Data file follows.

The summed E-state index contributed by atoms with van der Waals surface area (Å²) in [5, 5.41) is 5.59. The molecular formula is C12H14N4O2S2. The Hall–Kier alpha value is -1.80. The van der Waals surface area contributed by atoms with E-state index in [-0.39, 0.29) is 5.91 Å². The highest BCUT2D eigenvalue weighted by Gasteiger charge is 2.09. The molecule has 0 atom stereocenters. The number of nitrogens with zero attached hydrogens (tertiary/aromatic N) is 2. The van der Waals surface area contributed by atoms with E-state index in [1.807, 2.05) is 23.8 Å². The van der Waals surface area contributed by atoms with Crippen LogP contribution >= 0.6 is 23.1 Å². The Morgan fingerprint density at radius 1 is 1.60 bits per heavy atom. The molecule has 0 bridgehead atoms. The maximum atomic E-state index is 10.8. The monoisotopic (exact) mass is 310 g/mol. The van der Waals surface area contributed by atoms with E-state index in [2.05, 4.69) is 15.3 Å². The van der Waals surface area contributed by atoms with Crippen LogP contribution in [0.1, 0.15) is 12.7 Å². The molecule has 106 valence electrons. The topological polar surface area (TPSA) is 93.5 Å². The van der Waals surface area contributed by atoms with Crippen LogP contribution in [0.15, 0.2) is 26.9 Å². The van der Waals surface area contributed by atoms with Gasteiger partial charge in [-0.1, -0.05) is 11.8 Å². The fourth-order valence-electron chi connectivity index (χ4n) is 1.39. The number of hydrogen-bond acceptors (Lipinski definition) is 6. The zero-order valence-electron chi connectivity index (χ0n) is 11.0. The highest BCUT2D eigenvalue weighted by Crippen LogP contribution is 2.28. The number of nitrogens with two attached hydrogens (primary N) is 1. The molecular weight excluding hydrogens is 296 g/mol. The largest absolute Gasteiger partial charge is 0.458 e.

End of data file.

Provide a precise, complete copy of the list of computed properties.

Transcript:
The summed E-state index contributed by atoms with van der Waals surface area (Å²) in [5, 5.41) is 5.59. The molecular formula is C12H14N4O2S2. The Hall–Kier alpha value is -1.80. The van der Waals surface area contributed by atoms with E-state index in [-0.39, 0.29) is 5.91 Å². The highest BCUT2D eigenvalue weighted by Gasteiger charge is 2.09. The molecule has 0 atom stereocenters. The number of nitrogens with zero attached hydrogens (tertiary/aromatic N) is 2. The van der Waals surface area contributed by atoms with E-state index in [1.807, 2.05) is 23.8 Å². The van der Waals surface area contributed by atoms with Crippen LogP contribution >= 0.6 is 23.1 Å². The Morgan fingerprint density at radius 1 is 1.60 bits per heavy atom. The molecule has 0 bridgehead atoms. The maximum atomic E-state index is 10.8. The monoisotopic (exact) mass is 310 g/mol. The van der Waals surface area contributed by atoms with E-state index in [2.05, 4.69) is 15.3 Å². The van der Waals surface area contributed by atoms with Crippen LogP contribution in [0.1, 0.15) is 12.7 Å². The molecule has 106 valence electrons. The topological polar surface area (TPSA) is 93.5 Å². The van der Waals surface area contributed by atoms with Crippen LogP contribution in [0.15, 0.2) is 26.9 Å². The van der Waals surface area contributed by atoms with Gasteiger partial charge in [-0.1, -0.05) is 11.8 Å². The fourth-order valence-electron chi connectivity index (χ4n) is 1.39. The number of hydrogen-bond acceptors (Lipinski definition) is 6. The zero-order valence-electron chi connectivity index (χ0n) is 11.0. The highest BCUT2D eigenvalue weighted by Crippen LogP contribution is 2.28. The number of nitrogens with two attached hydrogens (primary N) is 1. The molecular weight excluding hydrogens is 296 g/mol. The largest absolute Gasteiger partial charge is 0.458 e.